Section 1 to launch girls flag football pilot program this spring with 8 teams

Nancy Haggerty
Rockland/Westchester Journal News

It's a sport played extensively by both sexes on college campuses. 

Now it will be played by girls at area high schools.

Section 1 has announced it's launching a girls flag football program this spring that will be part of an overall state-wide pilot program initiated by the New York State Public High School Athletic Association.

Youngsters play flag football in November 2014 at Iona Prep as part of the Mamaroneck Youth Football League. Now the game will be played on a high school level in six sections of New York by high school girls as part of a NYSPHSAA pilot program. Eight teams from Section 1 will participate this spring.

According to the NYSPHSAA, with the Buffalo Bills, New York Jets and New York Giants providing seed money, 48 schools from six sections across New York will play this spring. 

Section 1 will receive money from the Giants. 

Nike has also donated $100,000 to be divided statewide to pay for equipment and uniforms. 

From the local area, Somers, Scarsdale, Peekskill, Brewster, Lakeland, Panas, Hastings and a combined Greenburgh-North Castle squad have committed to playing this spring. 

Each team will play six to eight, 7-on-7 games on regulation football fields, according to the NYSPHSAA. 

"This is an historic day," NYSPHSAA Executive Director Robert Zayas said in a press release Tuesday that announced the launch. 

Zayas indicated NFL support will extend beyond this spring, characterizing the league's commitment to promoting flag football as "critical to the success of future programs."

Section 1 only need look a little south to judge the game's potential popularity. 

New Jersey started a girls pilot flag program in 2020 with eight teams and, in a year, girls flag football ballooned to include 26 schools.

Flag football is still not an official varsity sport in that state but supporters are hopeful it will receive that designation in 2024.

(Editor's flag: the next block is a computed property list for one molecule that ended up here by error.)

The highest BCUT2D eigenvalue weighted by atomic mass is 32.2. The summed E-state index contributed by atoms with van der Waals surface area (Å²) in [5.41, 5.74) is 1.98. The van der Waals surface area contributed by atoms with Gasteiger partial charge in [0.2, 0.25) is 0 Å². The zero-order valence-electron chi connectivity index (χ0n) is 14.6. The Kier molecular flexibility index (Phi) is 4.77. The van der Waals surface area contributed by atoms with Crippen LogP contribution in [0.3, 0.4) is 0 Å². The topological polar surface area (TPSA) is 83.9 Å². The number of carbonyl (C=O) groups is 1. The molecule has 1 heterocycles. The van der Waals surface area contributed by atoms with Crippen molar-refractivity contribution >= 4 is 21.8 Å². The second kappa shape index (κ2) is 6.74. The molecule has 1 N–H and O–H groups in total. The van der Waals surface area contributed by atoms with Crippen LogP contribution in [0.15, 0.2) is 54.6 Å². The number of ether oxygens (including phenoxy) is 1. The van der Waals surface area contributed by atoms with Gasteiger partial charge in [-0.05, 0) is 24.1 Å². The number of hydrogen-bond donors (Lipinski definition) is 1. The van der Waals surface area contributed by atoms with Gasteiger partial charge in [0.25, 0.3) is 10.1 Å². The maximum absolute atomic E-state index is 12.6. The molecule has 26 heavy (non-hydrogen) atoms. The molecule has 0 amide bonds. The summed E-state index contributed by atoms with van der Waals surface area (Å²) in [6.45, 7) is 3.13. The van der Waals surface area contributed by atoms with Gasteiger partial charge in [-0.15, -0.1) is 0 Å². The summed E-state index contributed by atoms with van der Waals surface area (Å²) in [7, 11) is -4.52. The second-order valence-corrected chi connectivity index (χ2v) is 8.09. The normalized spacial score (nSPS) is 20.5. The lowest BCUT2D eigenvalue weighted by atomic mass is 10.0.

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That might also occur in New York.

"I think it might very well statewide," Somers athletic director Roman Catalino said. "If it goes well this year, I think we'll double our numbers next year."

He said he'd expected 20-plus kids to sign up from his high school and the number is closer to 30 with more probably interested but waiting to see how things go this spring before committing. 

The game won't be new for at least some girls.

Catalino noted the Town of Somers has run a flag program for grades three through eight the last couple of years.

Somers intends to treat the pilot team as a varsity sport, meaning players will not be allowed to participate in the other varsity sports offered in the spring if they play football. 

But Catalino doesn't think that will squelch enthusiasm.

"I think it's something our girls will take to," Catalino said. 

Peekskill athletic director Austin Goldberg is also optimistic. 

"The response has been super positive," he said, explaining that 25 Peekskill girls have expressed interest when responding to a questionnaire. 

"Right away, we knew it would be successful," said Goldberg, whose school, unlike Somers, doesn't offer girls lacrosse in the spring, so has had only track and field and softball as designated spring girls sports. 

Football is seen as filling a void, providing a third girls spring sports option that many other districts already have.

And the learning curve should be short in Peekskill, if there even is one. Goldberg noted flag football, played mostly as a co-ed sport, is part of Peekskill's physical education curriculum from grade school through high school.

"We anticipate being very competitive," he said, noting familiarity with the game and the prospect of playing on Peekskill's recently renovated Torpy Field, which received new artificial turf and new lights last year, has combined to fuel interest.

He thinks games will begin some time in mid-to-late April. 

"It's going to be amazing — Friday Night Lights for our female athletes. It's going to be so exciting," Goldberg predicted. 

Nancy Haggerty covers cross-country, track & field, field hockey, skiing, ice hockey, girls lacrosse and other sporting events for The Journal News/lohud. Follow her on Twitter at both @HaggertyNancy and at @LoHudHockey.